Betsy DeVos: Parents need to have control over school choice
Former education secretary discusses the Supreme Court case that could impact the future of school choice nationwide.
Supporters of school freedom can take comfort in the fact that Supreme Court justices are pushing back on state efforts to exclude families who want to use school choice to send their children to religious schools. School freedom should be for all families regardless of whether they plan to send their children to a secular or religious school.
The case currently before the court, Carson v. Makin, pits Maine parents who want to use the state’s voucher program to send their children to religious schools against a 1980 decision by Maine’s attorney general denying families that option.
The state’s counsel faced a grilling from the justices, with Justice Brett Kavanaugh saying, “I don’t see how you’re suggesting that the subsidy changes the analysis. That’s just discrimination on the basis of religion right there at that neighborhood level.”
The court’s skepticism continues a pattern of recent decisions where it has blocked states from excluding families who want to use vouchers or other school choice programs to send their children to a religious school.
Chief Justice John Roberts aptly summarized the court’s philosophy in his majority opinion for Espinoza v. Montana, “A state need not subsidize private education. But once a state decides to do so, it cannot disqualify some private schools solely because they are religious.” That is what Maine is trying to do, and the court must stand firm and rule for school freedom.
A ruling for the parents would be a huge victory for the parental school choice movement.
Defenders of the Maine law try to wiggle out of this by arguing that a distinction between “religious status” and “religious use” allows the state to discriminate based on use, but this distinction is an illusion. Status and use are interconnected and inseparable.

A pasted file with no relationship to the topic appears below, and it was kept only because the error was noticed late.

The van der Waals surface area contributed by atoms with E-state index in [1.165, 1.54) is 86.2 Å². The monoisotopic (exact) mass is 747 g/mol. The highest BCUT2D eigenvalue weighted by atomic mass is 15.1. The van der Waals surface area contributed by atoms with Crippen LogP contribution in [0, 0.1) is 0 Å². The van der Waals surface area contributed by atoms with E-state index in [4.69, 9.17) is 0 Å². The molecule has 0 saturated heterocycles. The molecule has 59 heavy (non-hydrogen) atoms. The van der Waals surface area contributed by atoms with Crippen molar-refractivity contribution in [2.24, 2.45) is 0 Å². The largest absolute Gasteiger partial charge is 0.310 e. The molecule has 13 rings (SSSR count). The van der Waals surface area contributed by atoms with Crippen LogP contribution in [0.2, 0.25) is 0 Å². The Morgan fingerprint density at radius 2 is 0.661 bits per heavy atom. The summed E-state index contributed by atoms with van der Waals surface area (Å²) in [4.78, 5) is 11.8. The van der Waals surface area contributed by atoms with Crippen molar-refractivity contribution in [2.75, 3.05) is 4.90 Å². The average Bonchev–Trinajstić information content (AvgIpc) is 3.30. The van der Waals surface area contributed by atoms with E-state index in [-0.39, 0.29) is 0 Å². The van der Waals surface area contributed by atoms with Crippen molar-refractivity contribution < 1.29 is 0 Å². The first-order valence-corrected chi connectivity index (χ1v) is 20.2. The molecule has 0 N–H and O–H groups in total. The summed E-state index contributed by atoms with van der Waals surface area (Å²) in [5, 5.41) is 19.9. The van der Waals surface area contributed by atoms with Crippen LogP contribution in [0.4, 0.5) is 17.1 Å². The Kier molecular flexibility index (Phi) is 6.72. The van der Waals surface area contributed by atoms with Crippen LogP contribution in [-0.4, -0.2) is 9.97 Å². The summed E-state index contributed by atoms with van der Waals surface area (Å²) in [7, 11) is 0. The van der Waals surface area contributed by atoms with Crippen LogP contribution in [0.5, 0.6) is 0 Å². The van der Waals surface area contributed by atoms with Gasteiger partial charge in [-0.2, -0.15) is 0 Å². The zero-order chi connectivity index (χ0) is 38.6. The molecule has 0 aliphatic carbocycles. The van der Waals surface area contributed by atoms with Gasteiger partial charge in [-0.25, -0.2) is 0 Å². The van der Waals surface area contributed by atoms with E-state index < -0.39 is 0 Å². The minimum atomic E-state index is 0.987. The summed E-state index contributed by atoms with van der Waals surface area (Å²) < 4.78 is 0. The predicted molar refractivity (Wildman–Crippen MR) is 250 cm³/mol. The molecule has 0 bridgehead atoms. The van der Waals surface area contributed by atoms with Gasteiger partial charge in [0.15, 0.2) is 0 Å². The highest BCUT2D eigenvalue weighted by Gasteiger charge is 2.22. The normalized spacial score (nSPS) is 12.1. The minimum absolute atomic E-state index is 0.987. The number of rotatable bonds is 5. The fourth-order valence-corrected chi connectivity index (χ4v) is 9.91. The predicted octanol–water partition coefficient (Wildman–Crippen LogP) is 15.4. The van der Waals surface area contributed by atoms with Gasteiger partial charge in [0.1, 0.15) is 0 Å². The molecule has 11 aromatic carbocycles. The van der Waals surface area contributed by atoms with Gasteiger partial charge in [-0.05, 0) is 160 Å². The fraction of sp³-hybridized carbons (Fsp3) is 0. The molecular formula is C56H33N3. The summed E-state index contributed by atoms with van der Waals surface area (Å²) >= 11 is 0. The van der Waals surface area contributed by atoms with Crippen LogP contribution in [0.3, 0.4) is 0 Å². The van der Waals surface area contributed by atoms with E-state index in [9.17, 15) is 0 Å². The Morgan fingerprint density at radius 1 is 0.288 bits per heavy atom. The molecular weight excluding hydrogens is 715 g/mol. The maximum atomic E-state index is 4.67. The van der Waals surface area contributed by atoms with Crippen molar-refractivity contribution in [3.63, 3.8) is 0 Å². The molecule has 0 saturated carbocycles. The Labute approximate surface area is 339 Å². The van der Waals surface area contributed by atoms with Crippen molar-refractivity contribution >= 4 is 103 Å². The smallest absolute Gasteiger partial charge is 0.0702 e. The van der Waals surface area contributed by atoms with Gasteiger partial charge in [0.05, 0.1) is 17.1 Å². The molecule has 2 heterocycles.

Under the state’s argument, a Christian charity could be barred from receiving government funds because their decision to operate a soup kitchen is religiously motivated. Justice Neil Gorsuch directly addressed this issue in his concurrence in Espinoza, arguing, “Calling it discrimination on the basis of religious status or religious activity makes no difference: It is unconstitutional all the same.”
The two Maine families suing the state believe that all children should have access to school choice. Right now, they are financially unable to do that because they can’t participate in the state’s school choice program. The families’ lawyers rightly argue that the state is forcing religious parents “to choose between their religious beliefs and receiving a government benefit.”
A ruling for the parents would be a huge victory for the parental school choice movement. Prolonged lockdowns caused by the pandemic forced many parents to reevaluate their children’s education and move them out of struggling public schools. The preliminary research shows that lockdowns and restrictions may cost students $61,000 in lifetime earnings and the economy about $150 billion a year.
One of the best ways to help get children back on track is to provide families with flexible educational options. Every child learns differently, and some children whom pandemic lockdowns have hurt would be better served in private schools where they can get individualized instruction. Unfortunately, many families can’t afford tuition at private schools and feel trapped in public schools, which are currently straining under a teacher shortage.
Evidence supports the efficacy of school choice programs. Greg Forster at the Friedman Foundation evaluated dozens of studies on school choice. He found “the empirical evidence shows that choice improves academic outcomes for participants and public schools, saves taxpayer money, moves students into more integrated classrooms, and strengthens the shared civic values and practices essential to American democracy.” Another study by the Urban Institute concluded that students participating in a voucher program were more likely than their peers to graduate high school and attend college.
Most Americans support expanded school choice; a recent poll found that 74% of voters support school choice programs. The combination of widespread public support and strong results means state legislatures across the nation should pursue parental choice programs.
The Supreme Court has a chance to strike a blow for parental school choice that will be heard across the nation. Ruling for the families will pave the road for robust parental choice programs that help all families take control of their children’s education.
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